Research has also found that too much fructose is not good for you. Now this doesn’t refer to the fructose in fruit (remember your body can process small amount of fructose found in fruit), but more to high corn fructose syrups added by the food industry. Fructose is 20% sweeter than glucose and half the price. So the food industry has aggressively sweetened all kinds of processed foods since the 1970’s using either beet sugar or high fructose corn syrup.

Fructose is metabolised like alcohol and similarly the by-product of detoxification includes fat that can lead to liver disease and enhance the development of insulin resistance. An insensitivity to insulin is directly linked to Western lifestyle diseases such as heart disease, cancer, dementia and gout.

Sugar-Free Living: Is it feasible?

Cutting all sugar from your diet would be very difficult to achieve. For example, all of these popular staples all contain sugar in varying amounts:

  • Fruits
  • Vegetables
  • Dairy products and dairy replacements
  • Eggs
  • Nuts
  • Alcohol

Therefore to go completely sugar free, you would need to completely cut these foods out of your diet as well. This would leave you with little other than meat and fats to eat. This is definitely not the balanced and diverse diet that one should be following for optimum health.

For me, it’s actually not about going sugar-free, but more about learning how to eat sugar in line with the guidelines and avoiding sugar alternatives that you may think are healthier but aren’t really. It’s not uncommon to find people on a ‘sugar’ free diet who are still consuming copious amounts of other sugar substances such as honey, maple syrup, or agave.

Natural sweetners

The lowdown on sugar alternatives

1. Honey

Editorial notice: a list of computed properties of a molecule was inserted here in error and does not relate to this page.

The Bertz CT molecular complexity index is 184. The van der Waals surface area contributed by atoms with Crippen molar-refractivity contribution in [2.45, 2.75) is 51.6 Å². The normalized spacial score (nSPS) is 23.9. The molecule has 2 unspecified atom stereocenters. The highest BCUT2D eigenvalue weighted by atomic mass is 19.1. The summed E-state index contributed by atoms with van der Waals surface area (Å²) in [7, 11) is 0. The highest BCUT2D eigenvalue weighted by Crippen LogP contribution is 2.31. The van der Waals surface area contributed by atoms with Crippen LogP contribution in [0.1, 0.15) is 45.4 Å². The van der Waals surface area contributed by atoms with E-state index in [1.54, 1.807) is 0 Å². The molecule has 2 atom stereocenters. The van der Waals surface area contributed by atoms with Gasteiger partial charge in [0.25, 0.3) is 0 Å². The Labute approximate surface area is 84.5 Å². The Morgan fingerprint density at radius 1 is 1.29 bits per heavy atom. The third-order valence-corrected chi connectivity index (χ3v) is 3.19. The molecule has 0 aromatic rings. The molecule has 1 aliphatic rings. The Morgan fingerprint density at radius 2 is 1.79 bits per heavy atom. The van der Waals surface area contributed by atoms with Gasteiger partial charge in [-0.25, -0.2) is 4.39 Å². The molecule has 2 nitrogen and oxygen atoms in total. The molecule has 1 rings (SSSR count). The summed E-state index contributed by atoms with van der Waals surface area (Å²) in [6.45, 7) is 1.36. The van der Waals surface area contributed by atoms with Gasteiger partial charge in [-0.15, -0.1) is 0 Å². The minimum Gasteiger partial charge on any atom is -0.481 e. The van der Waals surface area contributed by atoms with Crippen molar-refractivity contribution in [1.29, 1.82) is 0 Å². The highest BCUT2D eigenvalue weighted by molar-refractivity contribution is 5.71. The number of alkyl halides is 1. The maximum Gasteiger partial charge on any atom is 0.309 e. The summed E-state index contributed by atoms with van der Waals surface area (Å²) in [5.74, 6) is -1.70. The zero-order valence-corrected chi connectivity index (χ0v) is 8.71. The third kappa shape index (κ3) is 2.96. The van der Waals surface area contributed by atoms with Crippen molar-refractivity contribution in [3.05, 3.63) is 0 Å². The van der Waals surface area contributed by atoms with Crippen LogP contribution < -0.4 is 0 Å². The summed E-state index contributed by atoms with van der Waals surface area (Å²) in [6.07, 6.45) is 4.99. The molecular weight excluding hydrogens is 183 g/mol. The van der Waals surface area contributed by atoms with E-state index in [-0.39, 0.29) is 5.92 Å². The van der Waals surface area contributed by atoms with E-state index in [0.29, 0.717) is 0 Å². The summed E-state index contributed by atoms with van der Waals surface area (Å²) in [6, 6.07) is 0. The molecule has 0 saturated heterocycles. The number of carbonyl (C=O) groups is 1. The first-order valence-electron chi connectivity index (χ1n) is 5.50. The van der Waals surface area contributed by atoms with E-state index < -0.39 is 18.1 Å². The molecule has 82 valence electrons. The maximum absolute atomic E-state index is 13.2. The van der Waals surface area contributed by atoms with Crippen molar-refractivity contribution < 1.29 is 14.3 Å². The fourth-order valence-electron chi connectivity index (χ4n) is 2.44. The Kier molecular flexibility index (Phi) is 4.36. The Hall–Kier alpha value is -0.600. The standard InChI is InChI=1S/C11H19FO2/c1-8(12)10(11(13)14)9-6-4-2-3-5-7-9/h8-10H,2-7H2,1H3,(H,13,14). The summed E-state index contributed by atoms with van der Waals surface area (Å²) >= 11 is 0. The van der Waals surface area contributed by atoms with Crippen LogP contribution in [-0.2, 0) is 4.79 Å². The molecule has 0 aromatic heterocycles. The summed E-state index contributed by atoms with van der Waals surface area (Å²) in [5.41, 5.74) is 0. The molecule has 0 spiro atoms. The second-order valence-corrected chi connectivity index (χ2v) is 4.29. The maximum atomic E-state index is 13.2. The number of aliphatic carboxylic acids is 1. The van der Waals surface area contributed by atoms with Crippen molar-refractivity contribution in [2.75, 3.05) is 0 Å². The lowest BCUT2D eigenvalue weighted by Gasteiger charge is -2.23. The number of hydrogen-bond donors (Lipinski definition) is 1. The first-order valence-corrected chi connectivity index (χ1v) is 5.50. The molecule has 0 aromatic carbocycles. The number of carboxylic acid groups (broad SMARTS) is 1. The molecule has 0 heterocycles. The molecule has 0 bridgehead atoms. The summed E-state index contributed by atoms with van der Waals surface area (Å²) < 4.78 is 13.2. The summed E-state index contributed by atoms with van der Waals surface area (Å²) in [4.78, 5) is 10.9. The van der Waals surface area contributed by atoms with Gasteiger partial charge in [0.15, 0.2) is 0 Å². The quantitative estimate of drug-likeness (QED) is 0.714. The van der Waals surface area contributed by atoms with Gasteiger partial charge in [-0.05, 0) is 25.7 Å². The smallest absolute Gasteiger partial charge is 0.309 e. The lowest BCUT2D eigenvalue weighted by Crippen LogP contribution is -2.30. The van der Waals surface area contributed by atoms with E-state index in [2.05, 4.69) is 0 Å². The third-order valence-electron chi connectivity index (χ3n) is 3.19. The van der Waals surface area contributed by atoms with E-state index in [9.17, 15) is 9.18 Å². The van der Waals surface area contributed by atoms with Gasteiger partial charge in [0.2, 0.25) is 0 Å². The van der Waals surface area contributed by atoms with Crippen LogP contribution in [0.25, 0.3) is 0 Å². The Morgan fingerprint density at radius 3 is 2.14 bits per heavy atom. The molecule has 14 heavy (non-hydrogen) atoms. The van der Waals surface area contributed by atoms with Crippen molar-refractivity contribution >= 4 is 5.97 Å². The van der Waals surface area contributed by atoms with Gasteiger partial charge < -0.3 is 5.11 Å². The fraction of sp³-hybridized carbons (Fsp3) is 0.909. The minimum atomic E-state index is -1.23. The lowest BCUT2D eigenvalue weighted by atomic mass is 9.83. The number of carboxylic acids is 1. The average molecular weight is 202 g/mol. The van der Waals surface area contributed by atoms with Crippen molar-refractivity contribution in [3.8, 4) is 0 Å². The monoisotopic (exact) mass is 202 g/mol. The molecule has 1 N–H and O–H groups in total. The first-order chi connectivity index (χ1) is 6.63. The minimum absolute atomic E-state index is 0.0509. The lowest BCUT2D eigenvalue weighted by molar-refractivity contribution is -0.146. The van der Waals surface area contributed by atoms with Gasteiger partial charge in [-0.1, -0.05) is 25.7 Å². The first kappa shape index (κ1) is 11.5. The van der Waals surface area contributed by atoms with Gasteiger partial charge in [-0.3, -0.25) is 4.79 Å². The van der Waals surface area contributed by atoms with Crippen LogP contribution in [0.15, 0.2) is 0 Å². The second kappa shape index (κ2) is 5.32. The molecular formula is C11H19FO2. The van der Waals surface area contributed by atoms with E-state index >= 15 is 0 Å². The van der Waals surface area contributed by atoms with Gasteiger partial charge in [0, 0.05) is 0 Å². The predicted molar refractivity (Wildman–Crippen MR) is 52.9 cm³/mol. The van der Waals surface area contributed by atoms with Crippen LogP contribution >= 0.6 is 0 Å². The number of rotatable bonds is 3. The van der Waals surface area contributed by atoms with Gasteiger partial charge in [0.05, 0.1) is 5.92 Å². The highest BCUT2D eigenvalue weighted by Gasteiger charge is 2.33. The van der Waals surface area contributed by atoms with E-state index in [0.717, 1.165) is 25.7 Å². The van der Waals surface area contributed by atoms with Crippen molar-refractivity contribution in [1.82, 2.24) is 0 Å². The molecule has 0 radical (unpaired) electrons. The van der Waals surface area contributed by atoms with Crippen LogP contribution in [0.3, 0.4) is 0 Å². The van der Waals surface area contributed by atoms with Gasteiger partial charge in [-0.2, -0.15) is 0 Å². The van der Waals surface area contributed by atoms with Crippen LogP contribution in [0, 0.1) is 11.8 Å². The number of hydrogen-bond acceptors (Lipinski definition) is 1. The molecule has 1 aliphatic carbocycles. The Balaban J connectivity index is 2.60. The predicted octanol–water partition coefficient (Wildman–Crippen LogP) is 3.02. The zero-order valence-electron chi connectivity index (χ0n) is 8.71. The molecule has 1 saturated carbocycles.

Honey definitely has a reputation of being healthier, due to its anti-inflammatory flavonoids. However, as we tend to consume honey in small amounts the amounts of flavonoids and minerals you will be getting will be minimal. Honey is actually sweeter than sugar, so it may mean that you end up using less to get the same sweetness. If this helps to reduce your sugar intake slowly, then this might be reason to use honey over table sugar but it’s not necessarily healthier.

2. Agave

Although derived from the agave plant the syrup (made at a high heat with many enzymes) contains very few of the beneficial plant compounds. The syrup is low in glucose as it contains fructose – so this does means it doesn’t spike your blood levels as much. However, remember that cell in the body can metabolise glucose, whereas not every cell in the body can metabolise fructose. Too much agave can put a strain on the liver where it is processed.

3. Stevia

Extracted from the stevia plant, stevia is 30 times sweeter than sugar in its whole leaf form. Stevia comes calorie free which means it also has no effect on blood sugar levels. However, be aware that very often with a sweet tooth the intake of sweetened drinks (with sugar and artificial sweeteners) causes the down regulation of the perception of sweetness. So, it’s important to keep your sweetener intake in check rather than find a replacement.


  1. Rippe et al. 2014. Relationship between added sugars consumption and chronic disease risk factors: Current understanding. Nutrients.
  2. Rippe et al 2014. Sugar and Health Controversies; What does the Science say? Advances in Nutrition
  3. Morenga et al. 2013. Dietary sugars and body weight; systematic review and meta-analyses of randomised controlled trails and cohort studies. BMJ. 346.
  4. SACN. Carbohydrates and Health Report, 2015
  5. British Dietetic Association Sugar Factsheet